The conversation about cannabis use must be rooted in science and data
Americans should recognize that cannabis is here. Full stop. It is here in states that have prohibited it, in states that have condoned its use for medical purposes and it is here in states that have legal, adult consumption. How we regulate cannabis on a local, state and federal level will help change the positive and negative impacts cannabis has on communities, but no policy will make cannabis go away.
National polling from my organization, the Coalition for Cannabis Policy, Education, and Regulation (CPEAR), shows that 70% of voters are in favor of federal cannabis reform. Yet we lack clear, established best practices around some of the most pressing issues facing cannabis, such as its effect on users’ mental health — a fact that I believe has curtailed efforts for regulation.With that in mind, a crucial next step is to have a serious national conversation about how best to regulate cannabis. Unfortunately, op-eds like this one detract from that conversation.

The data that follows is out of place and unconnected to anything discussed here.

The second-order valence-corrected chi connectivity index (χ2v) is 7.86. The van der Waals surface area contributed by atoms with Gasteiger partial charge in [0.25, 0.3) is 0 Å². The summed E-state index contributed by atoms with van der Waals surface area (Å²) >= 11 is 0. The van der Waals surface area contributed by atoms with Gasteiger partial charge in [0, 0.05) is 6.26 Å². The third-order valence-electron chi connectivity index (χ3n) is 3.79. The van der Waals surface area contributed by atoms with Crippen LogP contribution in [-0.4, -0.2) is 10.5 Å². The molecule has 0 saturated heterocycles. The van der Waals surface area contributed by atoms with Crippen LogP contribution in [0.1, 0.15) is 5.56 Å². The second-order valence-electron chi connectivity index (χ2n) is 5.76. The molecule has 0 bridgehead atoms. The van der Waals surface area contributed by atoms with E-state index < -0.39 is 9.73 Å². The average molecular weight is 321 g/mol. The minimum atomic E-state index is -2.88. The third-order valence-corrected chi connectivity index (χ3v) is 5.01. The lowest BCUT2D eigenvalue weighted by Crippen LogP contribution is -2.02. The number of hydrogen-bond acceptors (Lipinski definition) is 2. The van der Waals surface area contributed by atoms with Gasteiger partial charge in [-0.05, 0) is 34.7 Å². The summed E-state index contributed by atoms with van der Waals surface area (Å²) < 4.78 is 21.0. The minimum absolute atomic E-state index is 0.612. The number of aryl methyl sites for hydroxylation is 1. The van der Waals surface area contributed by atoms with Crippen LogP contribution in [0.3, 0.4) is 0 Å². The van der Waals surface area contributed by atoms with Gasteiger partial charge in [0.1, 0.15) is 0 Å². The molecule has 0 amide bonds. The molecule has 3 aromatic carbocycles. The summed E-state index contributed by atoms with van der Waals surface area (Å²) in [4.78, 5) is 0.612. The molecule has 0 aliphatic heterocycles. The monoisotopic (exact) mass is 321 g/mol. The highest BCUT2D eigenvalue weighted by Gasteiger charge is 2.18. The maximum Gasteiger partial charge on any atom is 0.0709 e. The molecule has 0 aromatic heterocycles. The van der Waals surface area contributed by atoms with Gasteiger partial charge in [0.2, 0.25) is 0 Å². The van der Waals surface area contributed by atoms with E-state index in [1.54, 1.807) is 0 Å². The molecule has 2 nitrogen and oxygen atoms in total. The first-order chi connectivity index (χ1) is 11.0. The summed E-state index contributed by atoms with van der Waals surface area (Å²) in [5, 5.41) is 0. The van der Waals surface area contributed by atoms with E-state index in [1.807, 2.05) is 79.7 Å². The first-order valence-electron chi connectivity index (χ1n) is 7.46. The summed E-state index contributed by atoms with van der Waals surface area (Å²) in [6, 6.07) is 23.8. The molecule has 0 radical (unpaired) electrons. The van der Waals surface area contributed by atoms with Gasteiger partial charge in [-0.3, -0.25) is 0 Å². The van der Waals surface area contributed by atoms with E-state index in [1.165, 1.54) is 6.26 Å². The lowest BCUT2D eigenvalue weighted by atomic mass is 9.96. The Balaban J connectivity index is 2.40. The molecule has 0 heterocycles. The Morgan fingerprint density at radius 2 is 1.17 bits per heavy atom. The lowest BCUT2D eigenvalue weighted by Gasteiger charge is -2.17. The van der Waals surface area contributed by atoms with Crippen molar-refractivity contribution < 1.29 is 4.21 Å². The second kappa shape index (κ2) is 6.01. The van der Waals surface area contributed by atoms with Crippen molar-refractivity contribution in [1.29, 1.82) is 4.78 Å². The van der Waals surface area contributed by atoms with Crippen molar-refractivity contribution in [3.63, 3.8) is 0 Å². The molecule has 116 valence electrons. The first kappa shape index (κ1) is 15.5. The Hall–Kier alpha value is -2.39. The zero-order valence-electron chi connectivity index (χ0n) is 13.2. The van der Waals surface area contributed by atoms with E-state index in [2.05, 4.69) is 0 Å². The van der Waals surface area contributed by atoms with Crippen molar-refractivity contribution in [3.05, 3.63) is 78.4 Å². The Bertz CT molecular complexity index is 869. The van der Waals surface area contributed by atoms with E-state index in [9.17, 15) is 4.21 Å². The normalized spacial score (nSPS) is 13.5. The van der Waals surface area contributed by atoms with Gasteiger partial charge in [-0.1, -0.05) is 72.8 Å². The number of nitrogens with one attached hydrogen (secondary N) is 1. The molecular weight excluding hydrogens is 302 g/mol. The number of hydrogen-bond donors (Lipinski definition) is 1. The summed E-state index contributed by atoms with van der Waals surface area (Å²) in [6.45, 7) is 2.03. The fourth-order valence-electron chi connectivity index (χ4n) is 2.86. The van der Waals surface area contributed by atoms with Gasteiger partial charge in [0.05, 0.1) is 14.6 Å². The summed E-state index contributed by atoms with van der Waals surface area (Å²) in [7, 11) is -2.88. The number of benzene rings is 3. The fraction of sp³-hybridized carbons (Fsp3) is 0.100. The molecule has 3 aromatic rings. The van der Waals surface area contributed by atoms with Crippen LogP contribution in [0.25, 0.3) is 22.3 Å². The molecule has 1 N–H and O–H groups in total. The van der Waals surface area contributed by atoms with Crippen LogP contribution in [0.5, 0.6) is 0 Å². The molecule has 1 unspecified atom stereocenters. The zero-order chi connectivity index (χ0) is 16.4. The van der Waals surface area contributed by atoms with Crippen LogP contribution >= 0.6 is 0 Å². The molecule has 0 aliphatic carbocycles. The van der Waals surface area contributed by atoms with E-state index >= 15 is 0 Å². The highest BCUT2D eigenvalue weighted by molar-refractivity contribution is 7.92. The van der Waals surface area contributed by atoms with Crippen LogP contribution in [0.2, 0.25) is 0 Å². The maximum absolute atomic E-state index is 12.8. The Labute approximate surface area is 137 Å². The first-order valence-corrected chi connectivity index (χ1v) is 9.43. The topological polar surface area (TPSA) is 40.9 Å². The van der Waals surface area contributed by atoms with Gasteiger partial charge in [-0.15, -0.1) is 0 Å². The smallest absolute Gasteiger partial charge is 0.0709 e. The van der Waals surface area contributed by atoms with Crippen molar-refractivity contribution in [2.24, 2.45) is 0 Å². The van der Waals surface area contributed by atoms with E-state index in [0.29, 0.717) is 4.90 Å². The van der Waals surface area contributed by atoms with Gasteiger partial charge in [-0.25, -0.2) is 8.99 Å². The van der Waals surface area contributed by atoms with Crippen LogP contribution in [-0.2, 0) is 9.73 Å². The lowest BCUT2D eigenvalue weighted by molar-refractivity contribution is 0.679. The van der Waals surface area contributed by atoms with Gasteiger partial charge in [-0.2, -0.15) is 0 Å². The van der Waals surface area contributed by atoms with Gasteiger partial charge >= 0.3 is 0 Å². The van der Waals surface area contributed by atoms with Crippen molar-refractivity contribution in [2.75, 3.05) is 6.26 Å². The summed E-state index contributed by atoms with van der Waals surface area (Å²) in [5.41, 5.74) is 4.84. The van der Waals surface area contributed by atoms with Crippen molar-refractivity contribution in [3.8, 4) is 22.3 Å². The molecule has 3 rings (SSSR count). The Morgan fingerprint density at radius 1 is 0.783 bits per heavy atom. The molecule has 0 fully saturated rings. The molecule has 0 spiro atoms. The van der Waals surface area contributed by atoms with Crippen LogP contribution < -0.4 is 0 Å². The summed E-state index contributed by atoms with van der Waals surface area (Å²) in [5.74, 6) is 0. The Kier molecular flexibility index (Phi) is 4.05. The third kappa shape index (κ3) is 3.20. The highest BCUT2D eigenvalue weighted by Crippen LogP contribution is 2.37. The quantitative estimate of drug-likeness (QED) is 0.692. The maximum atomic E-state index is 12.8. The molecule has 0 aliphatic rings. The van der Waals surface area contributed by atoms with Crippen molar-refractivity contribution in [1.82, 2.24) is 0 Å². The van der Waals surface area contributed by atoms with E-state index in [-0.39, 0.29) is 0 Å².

Despite its widespread acceptance, prohibitionists are actively peddling a dangerous and false narrative that cannabis has a direct relationship to violence. Rather than push irresponsible scare tactics based on false claims, it’s time to acknowledge the reality that states have acted and pursued responsible federal regulation that results in a safer regulatory framework. Let’s start with understanding the facts.
First, it remains unclear whether there is a causal link between cannabis use and violent behavior.
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